About six months after being injured, Peppi is ready to greet pizza fans again.
The happy-go-lucky, mandolin-playing icon greeted customers on a large sign at La Casa Pizzaria for 63 years before a garbage truck tipped him over last November.
His injuries were non-life-threatening, but he’s been in the shop ever since. Workers gave him a makeover, repainting him, repairing his metal and replacing his neon lights.
On Monday, he will return to his longtime home at the corner of 45th and Leavenworth Streets, and the sign declaring “I’ll be back” will disappear, according to a press release.
Omaha Girl Scouts prepare virtually for online fundraiser
Omaha Girl Scouts have been working with local artists on Zoom to create artworks that will be sold online later this month.
The girls and the artists usually create their works in person for artVenture, the Scouts’ annual fundraiser, but the pandemic prevented that.
Instead, they collaborated virtually on small pieces that then were mailed to widely known area artists, who fashioned them into finished works for a silent auction.
The artists also made their own original works for the sale, said Shannon Peterson, marketing director for Girl Scouts Spirit of Nebraska.
Girls and artists from other states were able to participate because it’s online, she said.
The virtual auction will start on April 22 and will wrap up on April 24 with a livestreamed event at 7 p.m. on Facebook. People who attend can purchase tasting boxes featuring beer, wine, mocktails, appetizers and snacks.
And the dessert? Girl Scout cookies, of course.
Registration information is at bit.ly/artVenture2021.
Now serving: PappaRoti’s signature coffee buns
A coffee shop and bakery chain that has locations worldwide now is open in Omaha.
PappaRoti launched business this week at 723 N. 114th St., in the Miracle Hills Shopping Center. It’s known for its signature buns, especially the coffee-caramel bun, and also serves fresh juices, smoothies and milkshakes, among other drinks.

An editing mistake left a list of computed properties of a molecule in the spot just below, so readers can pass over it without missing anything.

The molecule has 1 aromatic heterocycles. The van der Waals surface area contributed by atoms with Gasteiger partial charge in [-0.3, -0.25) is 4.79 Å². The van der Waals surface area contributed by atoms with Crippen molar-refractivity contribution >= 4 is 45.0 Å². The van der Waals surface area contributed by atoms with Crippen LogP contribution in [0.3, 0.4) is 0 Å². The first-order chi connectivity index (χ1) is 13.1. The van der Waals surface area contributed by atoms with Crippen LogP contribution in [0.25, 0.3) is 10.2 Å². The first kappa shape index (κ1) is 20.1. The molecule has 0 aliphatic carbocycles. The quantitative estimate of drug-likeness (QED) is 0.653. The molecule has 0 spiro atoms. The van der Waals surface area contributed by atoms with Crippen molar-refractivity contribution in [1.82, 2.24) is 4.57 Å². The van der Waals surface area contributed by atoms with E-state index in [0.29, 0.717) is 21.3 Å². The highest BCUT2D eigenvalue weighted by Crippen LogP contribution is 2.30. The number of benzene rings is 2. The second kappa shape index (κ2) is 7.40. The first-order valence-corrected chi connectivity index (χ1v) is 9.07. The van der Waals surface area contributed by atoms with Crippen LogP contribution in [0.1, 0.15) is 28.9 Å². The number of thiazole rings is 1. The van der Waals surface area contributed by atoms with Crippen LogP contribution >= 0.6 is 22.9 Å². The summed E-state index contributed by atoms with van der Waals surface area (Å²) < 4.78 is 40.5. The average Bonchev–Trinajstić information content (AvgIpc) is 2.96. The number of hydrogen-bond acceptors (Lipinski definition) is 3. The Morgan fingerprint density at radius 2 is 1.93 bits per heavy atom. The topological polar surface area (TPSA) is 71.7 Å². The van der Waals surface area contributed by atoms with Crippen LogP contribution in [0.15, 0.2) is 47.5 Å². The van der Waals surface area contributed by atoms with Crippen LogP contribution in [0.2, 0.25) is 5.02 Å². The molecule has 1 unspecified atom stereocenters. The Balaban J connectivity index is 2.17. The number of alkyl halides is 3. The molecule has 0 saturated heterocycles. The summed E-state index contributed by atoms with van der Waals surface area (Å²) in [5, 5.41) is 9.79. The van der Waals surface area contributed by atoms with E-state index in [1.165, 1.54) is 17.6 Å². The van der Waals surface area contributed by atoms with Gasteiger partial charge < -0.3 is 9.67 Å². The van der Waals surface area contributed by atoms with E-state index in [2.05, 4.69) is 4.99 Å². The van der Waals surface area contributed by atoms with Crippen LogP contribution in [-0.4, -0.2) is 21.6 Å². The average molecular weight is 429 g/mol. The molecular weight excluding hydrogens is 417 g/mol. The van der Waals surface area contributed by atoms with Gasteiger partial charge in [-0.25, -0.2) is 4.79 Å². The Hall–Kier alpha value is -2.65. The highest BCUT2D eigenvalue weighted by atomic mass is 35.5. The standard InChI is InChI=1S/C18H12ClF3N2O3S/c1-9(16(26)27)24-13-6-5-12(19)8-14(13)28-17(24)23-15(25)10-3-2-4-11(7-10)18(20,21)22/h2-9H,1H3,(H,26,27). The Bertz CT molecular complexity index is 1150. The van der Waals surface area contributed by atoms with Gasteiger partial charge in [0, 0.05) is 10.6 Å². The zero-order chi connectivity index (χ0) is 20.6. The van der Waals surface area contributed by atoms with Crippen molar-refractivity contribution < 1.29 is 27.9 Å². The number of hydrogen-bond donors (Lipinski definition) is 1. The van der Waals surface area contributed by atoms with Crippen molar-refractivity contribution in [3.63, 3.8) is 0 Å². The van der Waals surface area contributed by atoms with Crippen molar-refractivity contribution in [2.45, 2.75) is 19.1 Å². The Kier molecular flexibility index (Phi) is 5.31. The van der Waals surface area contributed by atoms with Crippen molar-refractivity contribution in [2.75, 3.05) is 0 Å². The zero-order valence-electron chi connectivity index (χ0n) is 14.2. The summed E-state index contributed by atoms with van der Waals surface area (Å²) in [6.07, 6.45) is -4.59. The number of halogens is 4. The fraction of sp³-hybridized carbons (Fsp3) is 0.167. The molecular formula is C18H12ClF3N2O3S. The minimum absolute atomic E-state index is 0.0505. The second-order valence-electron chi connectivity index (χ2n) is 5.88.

The first PappaRoti opened in Malaysia in 2003 and now has more than 400 outlets. Others in the United States are in Michigan and Illinois.
Hours in Omaha are 8 a.m. to 10 p.m. seven days a week.
‘The Drawer Boy’ opens at Omaha Community Playhouse
Another play with only a few actors is now on the Hawks Mainstage at the Omaha Community Playhouse.
The theater revamped its original season to meet pandemic safety guidelines. The previous mainstage show, “The Last Five Years,” had only two cast members.
“The Drawer Boy,” by Michael Healey, features Olivia Howard, Erik Quam and Mark Thornburg.
It’s the story of a young actress who moved in with two aging bachelor farmers in rural Ontario to get inspiration for her play. One suffered a traumatic brain injury in World War II and he finds solace in hearing the others retell stories. The actress includes one of the stories in her play and changes each of their lives forever.
Masks are still required at the Playhouse and all groups of family and friends will be seated at least 6 feet apart. The play also will be available for streaming on April 16. Tickets start at $36 and prices vary by performance. Visit omahaplayhouse.com for more information.
Opera Omaha offers writing workshop
If you have a poem inside that’s dying to get out, Opera Omaha has an event that may just coax it to emerge. Pat McEvoy, a core teaching artist with the Nebraska Writers Cooperative, is presenting a free, hourlong workshop this month on writing poetry that can be set to music.
The virtual workshop will include prompts to help writers and a pen-and-paper session. Participants also will share their works for discussion. It takes place at 7 p.m. April 20 and is free on Zoom. No previous writing experience is necessary.
The company also is bringing back Opera to Go concerts in May and June. The short performances were held last year in alternative venues such as Turner Park and the parking lot of the Gotta Be Me nonprofit. For more info on the workshop and the concerts, visit operaomaha.org.